Two bent London coppers of the 1960s: Norman Pilcher & Victor Kelaher

After noticing that Detective Sergeant Norman Pilcher is listed on the Wikipedia as a living person, I figured it was worth blogging this scumbag and his boss Detective Chief Inspector Victor Kelaher. I don’t want people to forget that Plicher and Kelaher were worse than slime; and it is still worth pointing out they got away with most of the shit they pulled, so much for so called ‘justice’. According to Wikipedia, Pilcher was born in 1936 and so if he isn’t dead yet, he ought to be very soon. And as far as I’m concerned Pilcher deserves to rot in hell.

After a transfer from the Flying Squad to the Drug Squad in 1967, Norman ‘Nobby’ Pilcher became notorious for the vigour with which he pinned possession of drugs charges on pop stars and hippies, and for the dubious methods employed in his undercover operations, which included paying off informers with drugs. As is evident from reports in the alternative press and various histories of that time, it was widely believed that Pilcher was planting the drugs his victims were convicted of possessing. He was the detective who busted John Lennon and thereby got himself immortalised as ‘semolina pilchards’ in the song I Am The Walrus by The Beatles. Pilcher also took particular delight in hounding Brian Jones of the Rolling Stones, and there are those who believe that this was a significant factor leading to the musician’s death.

Pilcher and his boss finally found themselves in hot water in the early-seventies, when they claimed during the  drug smuggling trial of Basil Sands that this man – who’d been caught red-handed – was innocent, and had been working with the police. After the judge directed the jury to discount any private belief they might have that Kelaher was at the centre of a drug smuggling ring, since this was something that should be addressed at a subsequent trial, Sands got seven years. Thanks to a convenient nervous complaint ‘requiring’ hospital treatment, Kelaher avoided subsequent problems with the Home Office but three junior officers – Pilcher, Detective Constable Nick Prichard and Detective Constable Nigel Lilley – were belatedly brought to trial in September 1973, convicted of perjury and jailed. Sentencing Nobby Pilcher to a four year stretch, Justice Melford Stevenson told the disgraced detective: “You poisoned the wells of criminal justice and set about it deliberately.”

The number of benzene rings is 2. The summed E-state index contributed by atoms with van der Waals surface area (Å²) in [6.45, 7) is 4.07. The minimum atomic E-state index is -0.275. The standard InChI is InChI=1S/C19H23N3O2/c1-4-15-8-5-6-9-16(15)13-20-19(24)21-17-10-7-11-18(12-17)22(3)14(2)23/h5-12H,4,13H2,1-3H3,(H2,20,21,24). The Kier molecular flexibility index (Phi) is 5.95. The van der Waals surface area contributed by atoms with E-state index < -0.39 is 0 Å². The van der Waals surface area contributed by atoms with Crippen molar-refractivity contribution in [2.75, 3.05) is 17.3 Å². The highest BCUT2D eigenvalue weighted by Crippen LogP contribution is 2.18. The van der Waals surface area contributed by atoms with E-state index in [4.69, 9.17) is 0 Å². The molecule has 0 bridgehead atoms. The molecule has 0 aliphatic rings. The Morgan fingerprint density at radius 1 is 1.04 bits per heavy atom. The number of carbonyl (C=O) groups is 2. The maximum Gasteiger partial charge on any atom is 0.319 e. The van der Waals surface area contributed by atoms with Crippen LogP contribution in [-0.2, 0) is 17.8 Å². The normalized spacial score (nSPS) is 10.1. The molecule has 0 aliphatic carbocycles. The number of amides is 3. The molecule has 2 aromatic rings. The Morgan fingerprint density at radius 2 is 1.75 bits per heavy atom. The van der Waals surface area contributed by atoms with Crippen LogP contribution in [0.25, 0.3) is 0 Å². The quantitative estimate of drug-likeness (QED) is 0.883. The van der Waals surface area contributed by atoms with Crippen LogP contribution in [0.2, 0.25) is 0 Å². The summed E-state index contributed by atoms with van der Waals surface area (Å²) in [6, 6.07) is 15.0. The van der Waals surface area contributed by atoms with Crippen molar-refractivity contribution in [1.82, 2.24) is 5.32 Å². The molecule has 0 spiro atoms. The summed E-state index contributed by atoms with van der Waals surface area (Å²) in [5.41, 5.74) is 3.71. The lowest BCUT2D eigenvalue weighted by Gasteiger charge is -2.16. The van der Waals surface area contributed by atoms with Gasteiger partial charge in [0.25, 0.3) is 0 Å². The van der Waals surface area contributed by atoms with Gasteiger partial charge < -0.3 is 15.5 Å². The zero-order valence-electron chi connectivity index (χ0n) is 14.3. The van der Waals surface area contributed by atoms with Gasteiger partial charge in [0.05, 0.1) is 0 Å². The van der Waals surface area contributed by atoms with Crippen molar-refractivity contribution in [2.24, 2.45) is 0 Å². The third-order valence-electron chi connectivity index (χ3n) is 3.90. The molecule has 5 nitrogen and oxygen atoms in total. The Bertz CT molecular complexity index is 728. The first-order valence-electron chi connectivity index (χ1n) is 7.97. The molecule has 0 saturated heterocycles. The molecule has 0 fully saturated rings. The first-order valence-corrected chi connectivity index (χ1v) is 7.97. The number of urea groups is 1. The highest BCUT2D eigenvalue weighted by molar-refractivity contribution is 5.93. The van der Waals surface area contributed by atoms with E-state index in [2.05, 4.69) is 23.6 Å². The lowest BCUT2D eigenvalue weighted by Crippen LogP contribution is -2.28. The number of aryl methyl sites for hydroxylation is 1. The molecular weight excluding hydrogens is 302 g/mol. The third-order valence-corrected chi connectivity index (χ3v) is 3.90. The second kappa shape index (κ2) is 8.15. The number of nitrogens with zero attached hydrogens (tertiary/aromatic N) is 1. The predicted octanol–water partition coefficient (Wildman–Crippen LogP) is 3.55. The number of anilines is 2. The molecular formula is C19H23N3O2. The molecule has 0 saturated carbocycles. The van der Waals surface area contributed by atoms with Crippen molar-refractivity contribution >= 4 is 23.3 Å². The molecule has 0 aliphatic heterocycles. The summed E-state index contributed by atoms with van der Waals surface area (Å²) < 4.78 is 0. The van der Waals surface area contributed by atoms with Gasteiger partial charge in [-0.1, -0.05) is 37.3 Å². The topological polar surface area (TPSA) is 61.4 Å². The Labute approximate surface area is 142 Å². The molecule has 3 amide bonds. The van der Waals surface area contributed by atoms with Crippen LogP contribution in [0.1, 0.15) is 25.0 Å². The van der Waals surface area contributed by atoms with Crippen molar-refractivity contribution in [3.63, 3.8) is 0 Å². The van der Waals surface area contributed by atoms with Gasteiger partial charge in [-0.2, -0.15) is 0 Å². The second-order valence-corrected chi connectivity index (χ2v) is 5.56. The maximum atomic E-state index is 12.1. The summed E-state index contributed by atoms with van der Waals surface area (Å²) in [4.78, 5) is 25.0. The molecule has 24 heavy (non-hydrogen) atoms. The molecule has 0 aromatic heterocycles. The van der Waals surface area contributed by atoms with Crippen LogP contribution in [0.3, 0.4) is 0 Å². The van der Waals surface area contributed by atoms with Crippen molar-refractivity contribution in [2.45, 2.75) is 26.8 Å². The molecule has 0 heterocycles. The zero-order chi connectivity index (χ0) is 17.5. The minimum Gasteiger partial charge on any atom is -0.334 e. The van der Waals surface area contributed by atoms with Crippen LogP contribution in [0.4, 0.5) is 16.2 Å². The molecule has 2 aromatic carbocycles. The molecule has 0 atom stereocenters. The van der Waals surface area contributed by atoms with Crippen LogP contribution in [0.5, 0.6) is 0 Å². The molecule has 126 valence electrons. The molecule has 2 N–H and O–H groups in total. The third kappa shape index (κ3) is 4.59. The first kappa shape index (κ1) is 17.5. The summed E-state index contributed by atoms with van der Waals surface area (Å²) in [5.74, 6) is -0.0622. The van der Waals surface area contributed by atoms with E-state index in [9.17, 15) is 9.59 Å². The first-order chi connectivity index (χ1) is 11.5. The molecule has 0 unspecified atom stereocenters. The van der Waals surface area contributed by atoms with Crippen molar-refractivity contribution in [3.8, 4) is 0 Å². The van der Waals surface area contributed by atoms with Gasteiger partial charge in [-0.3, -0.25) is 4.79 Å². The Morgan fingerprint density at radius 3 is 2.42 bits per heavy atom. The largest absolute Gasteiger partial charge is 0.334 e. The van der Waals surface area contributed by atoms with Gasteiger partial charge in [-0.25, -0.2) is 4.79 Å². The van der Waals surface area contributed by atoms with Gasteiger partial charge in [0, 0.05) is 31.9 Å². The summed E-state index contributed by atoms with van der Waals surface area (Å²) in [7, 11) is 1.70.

These cases were of considerable interest to the underground press, and publications such as Oz and Friendz ran stories claiming much of the illegal drug trade in London was controlled by bent cops, that there was an extensive network of police spies to enforce this control, and a subsequent huge cover-up by the authorities to prevent the full extent of the corruption around Kelaher being exposed. Friendz in particular alleged there was a close connection between Kelaher and the US Bureau of Narcotics and Dangerous Drugs (BNDD). It was claimed a Mr Collins of the BNDD was granted diplomatic immunity and bustled back to the United States because he’d been involved in using US government money to set up drug deals with Kelaher. These allegations shed an interesting light on tales of the US authorities hoping to fit-up the Kray twins by involving them in drug running. Incidentally, Customs & Excise had previously caught Kelaher in the Holland Park flat of a prostitute called Mrs Roberts, the former wife of a drug smuggler he’d nicked (Ghanaian diplomat Kofi Roberts), and at the time Kelaher was bestowing expensive jewelry  – including a gold watch – on the woman.

All of this can be found in considerably more detail in The Fall of Scotland Yard by Barry Cox, John Shirley and Martin Short (Penguin 1977) and many other print sources.

And while you’re at it don’t forget to check – – you know it makes (no) sense!

About mistertrippy

Stewart Home was born in south London in 1962. His mother Julia Callan-Thompson was a showgirl and club hostess. He has never held down a regular job for more than a few months at a time. On those rare occasions when he's been forced to work, Home has taken employment as a factory labourer, agricultural labourer, shop assistant, office clerk and art class model. Deciding he didn't like working in factories as a teenager, Home pursued cultural and political interests, writing many books and participating in even more gallery exhibitions.